Tallahassee, Fla. – The No.17/24 Florida State swimming and diving teams split a dual meet against NR/22 Duke on Saturday at the Morcom Aquatics Center.
The 17th-ranked men (1-1, 1-1 ACC) won three of the last four events, including a winner take all 400 free relay in order to defeat the Blue Devils (0-1, 0-1 ACC) 153-147. The No. 24 women (0-2, 0-2 ACC) dropped its contest to 22nd-ranked Duke, 123-177.
“I felt like we didn’t come out of the gates as well as we needed to,” FSU head coach Neal Studd said. “We asked our captains and leaders to get the team fired up. We had a few key people out because they were sick, but in the end, we really dug deep and pulled out the win on the men’s side. It made for an exciting day.”
The Seminoles trailed by three points heading into the final event of the day, the 400 free relay.
The team of freshman Peter Varjasi, sophomore Max McCusker and seniors Griffin Alaniz and Vladimir Stefanik posted a time of 2:57.48 as Stefanik pulled the Noles to victory behind the fastest split in the race at 43.77.
“I just wanted to beat the guy,” Stefanik said. “I had my race plan and I stuck to it. Everyone was cheering loud; I could hear it in the pool. It was great.”
Duke’s top team finished second and clocked a 2:58.20 ahead of FSU’s B relay in third behind junior Gavin Jones, freshman Domen Demsar, freshman Aziz Ghaffari and senior Rudo Loock with a time of 3:00.28.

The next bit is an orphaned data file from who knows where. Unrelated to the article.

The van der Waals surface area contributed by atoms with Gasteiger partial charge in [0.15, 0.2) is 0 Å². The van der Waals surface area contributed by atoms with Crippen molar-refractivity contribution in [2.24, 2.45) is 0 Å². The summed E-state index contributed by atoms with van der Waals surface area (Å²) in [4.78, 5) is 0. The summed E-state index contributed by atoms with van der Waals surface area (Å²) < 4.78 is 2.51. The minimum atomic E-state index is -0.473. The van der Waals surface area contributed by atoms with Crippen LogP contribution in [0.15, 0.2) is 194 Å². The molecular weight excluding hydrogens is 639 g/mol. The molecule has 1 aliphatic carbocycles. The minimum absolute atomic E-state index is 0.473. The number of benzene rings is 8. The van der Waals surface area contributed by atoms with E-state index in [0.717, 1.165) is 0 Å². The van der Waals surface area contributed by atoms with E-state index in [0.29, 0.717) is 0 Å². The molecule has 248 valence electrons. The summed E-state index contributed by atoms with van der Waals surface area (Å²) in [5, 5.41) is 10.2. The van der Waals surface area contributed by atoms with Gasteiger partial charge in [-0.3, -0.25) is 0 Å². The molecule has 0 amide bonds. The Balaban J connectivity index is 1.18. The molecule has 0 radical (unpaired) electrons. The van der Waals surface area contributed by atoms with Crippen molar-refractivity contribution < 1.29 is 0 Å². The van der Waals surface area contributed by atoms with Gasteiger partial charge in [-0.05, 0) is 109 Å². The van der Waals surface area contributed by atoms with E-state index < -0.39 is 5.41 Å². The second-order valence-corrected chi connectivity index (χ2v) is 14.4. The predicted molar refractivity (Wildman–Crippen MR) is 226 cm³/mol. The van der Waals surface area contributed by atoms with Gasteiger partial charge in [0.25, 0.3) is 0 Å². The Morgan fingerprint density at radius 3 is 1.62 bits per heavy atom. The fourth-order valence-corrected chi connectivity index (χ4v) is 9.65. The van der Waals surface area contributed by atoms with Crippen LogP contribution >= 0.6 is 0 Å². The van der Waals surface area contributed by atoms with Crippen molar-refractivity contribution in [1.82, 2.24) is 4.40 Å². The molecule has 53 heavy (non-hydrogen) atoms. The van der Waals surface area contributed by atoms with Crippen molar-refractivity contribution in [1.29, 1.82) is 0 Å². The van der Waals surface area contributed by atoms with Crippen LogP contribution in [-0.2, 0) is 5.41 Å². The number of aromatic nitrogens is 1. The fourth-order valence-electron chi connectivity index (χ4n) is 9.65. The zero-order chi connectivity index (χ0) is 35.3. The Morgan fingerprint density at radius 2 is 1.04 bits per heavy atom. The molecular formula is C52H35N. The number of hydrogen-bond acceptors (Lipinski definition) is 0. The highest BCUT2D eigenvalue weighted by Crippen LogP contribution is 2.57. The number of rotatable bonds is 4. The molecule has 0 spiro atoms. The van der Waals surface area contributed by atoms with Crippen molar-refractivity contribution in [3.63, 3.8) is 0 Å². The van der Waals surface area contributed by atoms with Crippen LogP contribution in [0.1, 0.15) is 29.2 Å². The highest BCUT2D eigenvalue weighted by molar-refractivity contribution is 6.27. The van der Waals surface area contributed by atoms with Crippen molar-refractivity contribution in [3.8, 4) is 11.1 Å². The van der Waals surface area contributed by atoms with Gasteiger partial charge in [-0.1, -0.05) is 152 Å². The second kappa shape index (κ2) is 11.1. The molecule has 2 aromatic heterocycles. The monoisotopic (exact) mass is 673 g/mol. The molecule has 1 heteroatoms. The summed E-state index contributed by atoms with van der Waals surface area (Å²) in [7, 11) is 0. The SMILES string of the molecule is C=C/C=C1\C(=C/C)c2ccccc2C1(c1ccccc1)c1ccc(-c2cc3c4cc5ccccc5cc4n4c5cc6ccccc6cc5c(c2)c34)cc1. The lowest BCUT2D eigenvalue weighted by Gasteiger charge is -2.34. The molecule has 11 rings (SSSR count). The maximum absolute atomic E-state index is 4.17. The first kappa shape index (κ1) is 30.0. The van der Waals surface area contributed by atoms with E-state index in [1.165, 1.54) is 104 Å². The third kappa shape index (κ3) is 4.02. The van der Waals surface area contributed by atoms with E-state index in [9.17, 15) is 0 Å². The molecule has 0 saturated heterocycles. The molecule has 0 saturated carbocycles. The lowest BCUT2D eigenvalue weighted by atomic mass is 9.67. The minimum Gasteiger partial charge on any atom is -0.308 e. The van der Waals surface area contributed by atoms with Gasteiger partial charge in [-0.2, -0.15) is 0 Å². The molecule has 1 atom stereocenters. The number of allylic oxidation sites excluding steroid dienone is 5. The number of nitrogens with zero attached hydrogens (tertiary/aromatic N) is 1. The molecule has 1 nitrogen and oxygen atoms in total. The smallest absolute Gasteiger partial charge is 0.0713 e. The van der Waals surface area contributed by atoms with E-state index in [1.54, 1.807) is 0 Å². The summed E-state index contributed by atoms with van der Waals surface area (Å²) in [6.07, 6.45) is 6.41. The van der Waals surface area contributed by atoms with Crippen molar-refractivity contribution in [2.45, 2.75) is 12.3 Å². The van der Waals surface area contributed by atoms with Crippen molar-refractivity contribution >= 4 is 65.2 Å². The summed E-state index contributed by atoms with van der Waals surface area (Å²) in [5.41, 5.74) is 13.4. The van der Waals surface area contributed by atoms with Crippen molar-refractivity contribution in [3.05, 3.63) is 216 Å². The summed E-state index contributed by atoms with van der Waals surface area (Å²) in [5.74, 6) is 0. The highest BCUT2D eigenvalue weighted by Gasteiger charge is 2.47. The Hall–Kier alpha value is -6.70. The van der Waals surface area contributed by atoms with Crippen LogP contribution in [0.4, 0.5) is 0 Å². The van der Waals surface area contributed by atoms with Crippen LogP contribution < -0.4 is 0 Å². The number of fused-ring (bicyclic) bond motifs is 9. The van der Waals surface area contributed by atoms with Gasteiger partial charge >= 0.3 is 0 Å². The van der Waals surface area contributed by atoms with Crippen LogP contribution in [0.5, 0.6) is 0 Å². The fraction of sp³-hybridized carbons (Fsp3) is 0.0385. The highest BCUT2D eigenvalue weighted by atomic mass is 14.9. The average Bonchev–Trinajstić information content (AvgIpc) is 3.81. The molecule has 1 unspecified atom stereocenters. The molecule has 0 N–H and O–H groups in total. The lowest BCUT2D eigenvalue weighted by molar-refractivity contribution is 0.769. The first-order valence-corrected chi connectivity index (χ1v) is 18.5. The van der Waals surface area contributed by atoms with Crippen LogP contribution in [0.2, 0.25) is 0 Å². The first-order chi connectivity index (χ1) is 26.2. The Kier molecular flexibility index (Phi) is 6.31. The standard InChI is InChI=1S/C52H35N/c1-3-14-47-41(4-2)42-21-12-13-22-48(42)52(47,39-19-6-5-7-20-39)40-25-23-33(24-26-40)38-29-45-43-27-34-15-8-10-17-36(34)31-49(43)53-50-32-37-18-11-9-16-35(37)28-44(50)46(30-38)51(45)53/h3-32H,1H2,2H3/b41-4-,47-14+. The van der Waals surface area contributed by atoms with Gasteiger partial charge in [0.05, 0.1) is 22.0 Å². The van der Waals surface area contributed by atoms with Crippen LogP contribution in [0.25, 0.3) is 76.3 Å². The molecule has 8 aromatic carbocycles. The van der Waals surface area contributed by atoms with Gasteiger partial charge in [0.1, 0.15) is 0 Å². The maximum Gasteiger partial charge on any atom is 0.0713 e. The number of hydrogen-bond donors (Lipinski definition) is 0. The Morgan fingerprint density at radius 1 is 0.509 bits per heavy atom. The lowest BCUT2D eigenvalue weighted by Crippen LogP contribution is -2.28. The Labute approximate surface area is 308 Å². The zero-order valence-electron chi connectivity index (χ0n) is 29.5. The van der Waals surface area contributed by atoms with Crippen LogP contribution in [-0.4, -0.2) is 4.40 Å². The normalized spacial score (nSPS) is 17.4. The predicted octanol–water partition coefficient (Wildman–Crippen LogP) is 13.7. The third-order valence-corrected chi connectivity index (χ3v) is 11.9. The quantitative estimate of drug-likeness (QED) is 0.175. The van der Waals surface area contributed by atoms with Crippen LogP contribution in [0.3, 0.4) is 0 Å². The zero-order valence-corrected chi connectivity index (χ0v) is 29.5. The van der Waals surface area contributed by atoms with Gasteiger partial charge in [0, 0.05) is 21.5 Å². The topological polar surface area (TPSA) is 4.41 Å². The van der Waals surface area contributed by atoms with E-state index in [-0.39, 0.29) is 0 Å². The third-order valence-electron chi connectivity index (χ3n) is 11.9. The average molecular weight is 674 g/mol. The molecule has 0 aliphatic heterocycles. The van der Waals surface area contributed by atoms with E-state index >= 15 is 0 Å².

After finishing second in the opening 200 medley relay and surrendering a one-two finish in the 1000 free, the 17th-ranked Seminoles got back on track in the 200 free by finishing first and second as Stefanik won with a time of 1:37.95 and Ghaffari out-touched Sheldon Boboff of Duke (1:38.37) for second place at 1:38.16.
FSU took second, third and fifth place in the 100 back, led by Alaniz (49.26), followed by junior Jackson Lucas (50.41) and freshman Ryland Sun (51.53).
The Noles won the next two races as sophomore Izaak Bastian held on for the victory in the 100 breast at 55.64 and freshman Maurice Ingenrieth won the 200 fly by almost one second at 1:49.31. His classmate, Nick Vance followed in third place at 1:50.91.
Varjasi clocked a 20.37, his best of the season for second place in the 50 free and following the break, was also the runner-up in the 100 free at 44.59.
Junior Joshua Davidson and senior Cam Thatcher put up a dominant one-two finish on 3-meter, led by Davidson at 357.60, followed by Thatcher at 321.23.
At the first break, the Seminoles trailed by four points, 73-77.
Alaniz gave the Noles a big two-second win in the 200 back with a time of 1:48.42 and Lucas took third at 1:50.77. Bastian kept up the momentum, securing the win with a time of 2:00.52.
Ghaffari (4:31.88) and freshman Scott Pekarske (4:33.71) posted a second and third place finish in the 500 free.
Just as Duke started to distance the lead, FSU picked up a big one-two finish in the 100 fly, as Stefanik won his second event on the day at 48.42, followed by McCusker in second at 48.83. Ingenrieth added fifth place points at 49.32.
The divers gave the Noles their first lead of the day as Davidson won 1-meter at 328.80 by just under three points, followed by Thatcher in third (301.20) and senior Aidan Faminoff added fifth place points with a total of 277.80.